City proposes eight acquisitions of land, easements

The first seven of the proposed acquisitions (as described in the Public Notice for the Hearing) are related to Hancock's current water project. They include a proposed 3.0 acre parcel in Government Lot 7, Section 35, for $45,000; a .12 acre parcel, also in Government Lot 7, Section 35, for $5000; a 20-ft. wide easement along the eastern boundary of Lot 13, plat of Naumkeg Shores, Portage Township, located North of the Houghton Canal Road, for $21,000; and several other easements in Section 35 and one in Section 9, with prices not indicated.

The eighth proposed acquisition is a 140-acre parcel in Section 23, which includes a small part of the Maasto Hiihto ski trail (leading to the Churning Rapids Trail) and waterfront on Swedetown Creek, which runs through the property. The official description of this parcel in the Notice of the Hearing is as follows: "...a 140 acre parcel of real property located in the NW 1/4, except the S 1/2 of the SW 1/4 of the NW1/4, and except the Soo Line Railroad right of way, in Section 23, T55N, R34W Quincy Township for $120,000."

The Railroad right of way is actually a Michigan Department of Natural Resources (DNR) snowmobile trail (see map below).

This map shows the location of the 140-acre parcel in Section 23 (Tourangeau property within dotted lines in center) being considered for purchase by the City of Hancock. Click on image for larger version. (Map courtesy City of Hancock)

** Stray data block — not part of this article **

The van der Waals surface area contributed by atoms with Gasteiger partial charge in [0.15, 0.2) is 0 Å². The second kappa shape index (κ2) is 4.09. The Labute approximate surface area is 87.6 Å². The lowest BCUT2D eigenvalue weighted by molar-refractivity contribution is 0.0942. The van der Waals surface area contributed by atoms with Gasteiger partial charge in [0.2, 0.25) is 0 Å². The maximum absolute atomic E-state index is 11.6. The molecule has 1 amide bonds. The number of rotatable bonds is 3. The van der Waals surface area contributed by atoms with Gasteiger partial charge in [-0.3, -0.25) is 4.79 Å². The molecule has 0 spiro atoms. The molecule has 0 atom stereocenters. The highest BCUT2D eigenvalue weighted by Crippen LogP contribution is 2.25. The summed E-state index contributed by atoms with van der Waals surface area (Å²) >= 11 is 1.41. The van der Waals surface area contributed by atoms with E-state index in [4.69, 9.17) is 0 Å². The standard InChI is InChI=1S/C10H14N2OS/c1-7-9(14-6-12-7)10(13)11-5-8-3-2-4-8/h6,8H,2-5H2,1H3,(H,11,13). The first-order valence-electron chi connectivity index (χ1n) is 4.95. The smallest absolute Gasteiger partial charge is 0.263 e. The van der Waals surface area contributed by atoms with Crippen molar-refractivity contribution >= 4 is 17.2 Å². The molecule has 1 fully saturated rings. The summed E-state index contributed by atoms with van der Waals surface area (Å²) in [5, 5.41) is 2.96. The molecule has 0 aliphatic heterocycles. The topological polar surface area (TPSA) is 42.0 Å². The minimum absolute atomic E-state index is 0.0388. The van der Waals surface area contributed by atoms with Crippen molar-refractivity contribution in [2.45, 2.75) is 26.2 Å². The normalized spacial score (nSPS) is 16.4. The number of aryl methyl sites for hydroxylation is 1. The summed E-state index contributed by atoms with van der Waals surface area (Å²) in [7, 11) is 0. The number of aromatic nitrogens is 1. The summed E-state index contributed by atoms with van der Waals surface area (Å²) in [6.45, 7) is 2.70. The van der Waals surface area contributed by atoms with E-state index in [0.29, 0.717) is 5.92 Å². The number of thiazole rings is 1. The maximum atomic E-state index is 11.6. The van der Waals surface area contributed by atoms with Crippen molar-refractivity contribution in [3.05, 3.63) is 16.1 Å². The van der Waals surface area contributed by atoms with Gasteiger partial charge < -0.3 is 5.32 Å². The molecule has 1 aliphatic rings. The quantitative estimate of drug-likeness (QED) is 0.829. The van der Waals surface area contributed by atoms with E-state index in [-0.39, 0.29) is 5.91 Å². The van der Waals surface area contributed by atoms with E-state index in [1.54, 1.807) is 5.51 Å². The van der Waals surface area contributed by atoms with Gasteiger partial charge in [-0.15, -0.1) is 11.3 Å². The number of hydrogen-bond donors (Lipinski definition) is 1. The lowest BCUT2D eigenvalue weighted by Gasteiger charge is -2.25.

Some local residents, including members of the Keweenaw Nordic Ski Club (KNSC) and members of the Hancock Citizens' Forum, have expressed their interest in knowing whether the City has specific intentions for the use of this 140-acre parcel, should the purchase be approved.

"The City is proposing to buy it for future opportunities," Hancock City Manager Glenn Anderson said.

Anderson did not indicate the City had any specific plans for residential or other development. He said he was aware of the KNSC interest in the property.

At their February meeting KNSC board members discussed the possibilities the parcel offers for extending the Maasto Hiihto Ski Trail along the Swedetown Creek gorge.